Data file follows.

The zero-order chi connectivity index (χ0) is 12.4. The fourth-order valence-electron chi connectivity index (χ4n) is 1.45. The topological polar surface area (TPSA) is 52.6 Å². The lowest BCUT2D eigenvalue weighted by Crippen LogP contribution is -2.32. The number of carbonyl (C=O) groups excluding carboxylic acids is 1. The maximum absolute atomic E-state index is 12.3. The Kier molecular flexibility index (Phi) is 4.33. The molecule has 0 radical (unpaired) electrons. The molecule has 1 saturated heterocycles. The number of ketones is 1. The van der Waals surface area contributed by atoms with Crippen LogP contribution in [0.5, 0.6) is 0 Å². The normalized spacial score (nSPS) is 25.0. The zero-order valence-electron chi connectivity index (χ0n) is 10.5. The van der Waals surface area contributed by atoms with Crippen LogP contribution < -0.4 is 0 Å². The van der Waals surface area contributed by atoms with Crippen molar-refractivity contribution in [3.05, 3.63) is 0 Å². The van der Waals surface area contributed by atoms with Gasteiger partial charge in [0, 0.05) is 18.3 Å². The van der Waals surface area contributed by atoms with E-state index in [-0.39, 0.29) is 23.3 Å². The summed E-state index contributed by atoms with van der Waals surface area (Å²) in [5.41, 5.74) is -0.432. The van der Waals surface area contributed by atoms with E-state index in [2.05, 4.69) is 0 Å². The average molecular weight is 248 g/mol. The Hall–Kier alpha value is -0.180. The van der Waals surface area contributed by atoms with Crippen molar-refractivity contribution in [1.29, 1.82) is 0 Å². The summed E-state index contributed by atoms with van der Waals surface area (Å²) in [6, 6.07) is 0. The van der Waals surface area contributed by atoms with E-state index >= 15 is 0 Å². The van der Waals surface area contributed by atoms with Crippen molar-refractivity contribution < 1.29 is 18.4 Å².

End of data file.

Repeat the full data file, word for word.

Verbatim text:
The zero-order chi connectivity index (χ0) is 12.4. The fourth-order valence-electron chi connectivity index (χ4n) is 1.45. The topological polar surface area (TPSA) is 52.6 Å². The lowest BCUT2D eigenvalue weighted by Crippen LogP contribution is -2.32. The number of carbonyl (C=O) groups excluding carboxylic acids is 1. The maximum absolute atomic E-state index is 12.3. The Kier molecular flexibility index (Phi) is 4.33. The molecule has 0 radical (unpaired) electrons. The molecule has 1 saturated heterocycles. The number of ketones is 1. The van der Waals surface area contributed by atoms with Crippen LogP contribution in [0.5, 0.6) is 0 Å². The normalized spacial score (nSPS) is 25.0. The zero-order valence-electron chi connectivity index (χ0n) is 10.5. The van der Waals surface area contributed by atoms with Crippen LogP contribution < -0.4 is 0 Å². The van der Waals surface area contributed by atoms with Crippen molar-refractivity contribution in [3.05, 3.63) is 0 Å². The van der Waals surface area contributed by atoms with Gasteiger partial charge in [0, 0.05) is 18.3 Å². The van der Waals surface area contributed by atoms with E-state index in [-0.39, 0.29) is 23.3 Å². The summed E-state index contributed by atoms with van der Waals surface area (Å²) in [5.41, 5.74) is -0.432. The van der Waals surface area contributed by atoms with E-state index in [2.05, 4.69) is 0 Å². The average molecular weight is 248 g/mol. The Hall–Kier alpha value is -0.180. The van der Waals surface area contributed by atoms with Crippen molar-refractivity contribution in [1.29, 1.82) is 0 Å². The summed E-state index contributed by atoms with van der Waals surface area (Å²) in [6, 6.07) is 0. The van der Waals surface area contributed by atoms with E-state index >= 15 is 0 Å². The van der Waals surface area contributed by atoms with Crippen molar-refractivity contribution < 1.29 is 18.4 Å².